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Tips & Tools

Mobile Devices

That smartphone in your pocket, that tablet on your coffee table or that laptop on your desk contains a treasure chest of information about you, your friends and your family.

This data includes contact information, photos and location data. Because of this, your mobile devices need protection. Follow a few simple security precautions and enjoy your mobile tech with peace of mind.  


Keep operating software and security programs current on all devices

Having the most up-to-date mobile security software, web browser, operating system and apps is the best defense against viruses, malware and other online threats. 

Delete when done

Many of us download apps for specific purposes, such as planning vacations, and have no use for them later. You might also lose interest or need for certain apps. Delete apps and accounts you no longer use or need.   


Secure your devices

Use strong passphrases, passcodes, PINs or other features, such as facial identification, to lock your devices. These passwords are your first level of defense if your device is lost or stolen.  

Treat personal information is like money

Value it. Protect it. Information about you, such as the games you like to play, what you search for online and where you live, has value – just like money. Be thoughtful about what services or people request that information and how it’s collected through apps and websites. 

Own your online presence

Use security and privacy settings on websites and apps, especially social media platforms, to manage what is shared about you and who sees it. 

Now you see me, now you don’t

Some physical stores and locations look for devices with WiFi or Bluetooth turned on to track your movements while you are within range. Cybercriminals can use this technology, too. Disable WiFi and Bluetooth when not in use.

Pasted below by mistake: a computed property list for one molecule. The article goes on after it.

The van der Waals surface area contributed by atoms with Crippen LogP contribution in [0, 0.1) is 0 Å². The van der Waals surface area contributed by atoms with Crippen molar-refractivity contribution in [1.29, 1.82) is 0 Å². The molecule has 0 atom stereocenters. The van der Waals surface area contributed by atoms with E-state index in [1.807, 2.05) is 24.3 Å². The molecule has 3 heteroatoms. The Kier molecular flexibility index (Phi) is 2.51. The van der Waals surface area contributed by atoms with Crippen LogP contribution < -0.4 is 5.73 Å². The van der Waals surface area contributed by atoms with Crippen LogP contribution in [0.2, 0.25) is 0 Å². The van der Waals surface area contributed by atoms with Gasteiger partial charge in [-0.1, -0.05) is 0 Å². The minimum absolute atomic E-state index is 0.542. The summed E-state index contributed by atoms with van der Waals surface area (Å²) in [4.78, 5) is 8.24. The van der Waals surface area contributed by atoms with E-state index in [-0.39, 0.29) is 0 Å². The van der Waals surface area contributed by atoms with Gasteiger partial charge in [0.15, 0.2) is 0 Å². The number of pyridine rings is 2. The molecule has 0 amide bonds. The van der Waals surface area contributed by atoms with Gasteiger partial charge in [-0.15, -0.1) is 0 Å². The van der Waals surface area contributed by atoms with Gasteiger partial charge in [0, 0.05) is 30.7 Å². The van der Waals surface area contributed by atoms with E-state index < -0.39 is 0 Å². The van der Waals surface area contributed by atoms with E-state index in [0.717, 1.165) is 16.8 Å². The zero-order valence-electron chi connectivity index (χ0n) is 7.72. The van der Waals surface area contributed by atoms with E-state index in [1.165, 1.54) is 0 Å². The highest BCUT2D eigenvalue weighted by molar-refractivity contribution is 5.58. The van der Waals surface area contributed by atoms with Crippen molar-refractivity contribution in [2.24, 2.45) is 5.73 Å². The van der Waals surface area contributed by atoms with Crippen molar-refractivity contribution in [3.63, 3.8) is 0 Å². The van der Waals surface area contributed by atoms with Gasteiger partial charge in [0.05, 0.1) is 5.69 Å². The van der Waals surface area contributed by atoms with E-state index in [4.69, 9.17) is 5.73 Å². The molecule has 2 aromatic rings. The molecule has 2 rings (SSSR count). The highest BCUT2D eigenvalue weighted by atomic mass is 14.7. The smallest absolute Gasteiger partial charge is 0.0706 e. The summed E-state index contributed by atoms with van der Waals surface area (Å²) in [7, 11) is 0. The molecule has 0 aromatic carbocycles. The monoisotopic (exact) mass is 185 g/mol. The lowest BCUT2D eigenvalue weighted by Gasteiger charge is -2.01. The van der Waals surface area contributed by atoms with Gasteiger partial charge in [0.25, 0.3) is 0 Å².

Get savvy about WiFi hotspots

Public wireless networks and hotspots are not secure, which means that anyone could potentially see what you are doing on your laptop or smartphone while you are connected to them. Limit what you do on public WiFi, and avoid logging in to key accounts like email and financial services. Consider using a virtual private network (VPN) or a personal/mobile hotspot if you need a more secure connection. 

When in doubt, don’t respond

Fraudulent text messages, calls and voicemails have become extremely common. Just as with email, mobile requests for personal data or immediate action are almost always scams. Treat spammy text messages and phone calls as you’d treat email spam – block and report.  


"Online Safety + Privacy Basics, Mobile Devices" - May 1, 2022

Community banks such as KodaBank are well-equipped to protect your money no matter what is happening in our economy, within our country or across the world.

  1. You have continued access to your funds & bank services. You have access to your funds through in-person services & electronic tools, such as mobile & online banking. 
  2. Your money is safe, secure, & insured. The Federal Deposit Insurance Corporation (FDIC) insures individual bank deposits for up to $250,000. No consumer has lost a single penny in the history of this insurance fund. You don't have the same level of protection when your money is outside the banking system.  
  3. KodaBank is prepared. Banks prepare for & respond to recessions, natural disasters, & other business disruptions with tested & proven business continuity plans & procedures. Banks have the highest level of security among critical U.S. industries - including energy & telecommunications - and the most stringent regulatory requirements.  
  4. You can help safeguard your money. Check your account often & notify the bank immediately if you suspect fraud. 
  5. Your banker is listening & ready to act. Reach out to your banker with any concerns. North Dakota and Minnesota's banking industries are strong & ready to help.  
"Your Money is Safest in the Bank" - February 28, 2022
North Dakota Bankers Association 

How Money Smart Are You? 

Learn about everyday financial topics.  

How Smart Are You?  is a suite of 14 games & related resources about everyday financial topics.  It's based on FDIC's award winning Money Smart program. 

Games include:
  • Borrowing Basics
  • Building Your Financial Future
  • Buying a Home
  • Credit Reports & Scores
  • Disasters - Financial Preparation & Recovery 
  • Making Housing Decisions
  • Managing Debt 
  • Protecting Your Identity & Other Assets
  • Using Credit Cards
  • You Can Bank On It
  • Your Income & Expenses
  • Your Money Values & Influences 
  • Your Savings 
  • Your Spending & Savings Plan 

How Money Smart Are You?  - October 4, 2021

Romance Scams are on the Rise

Is it amour - or scam-more?

Lesley Fair - February 11, 2021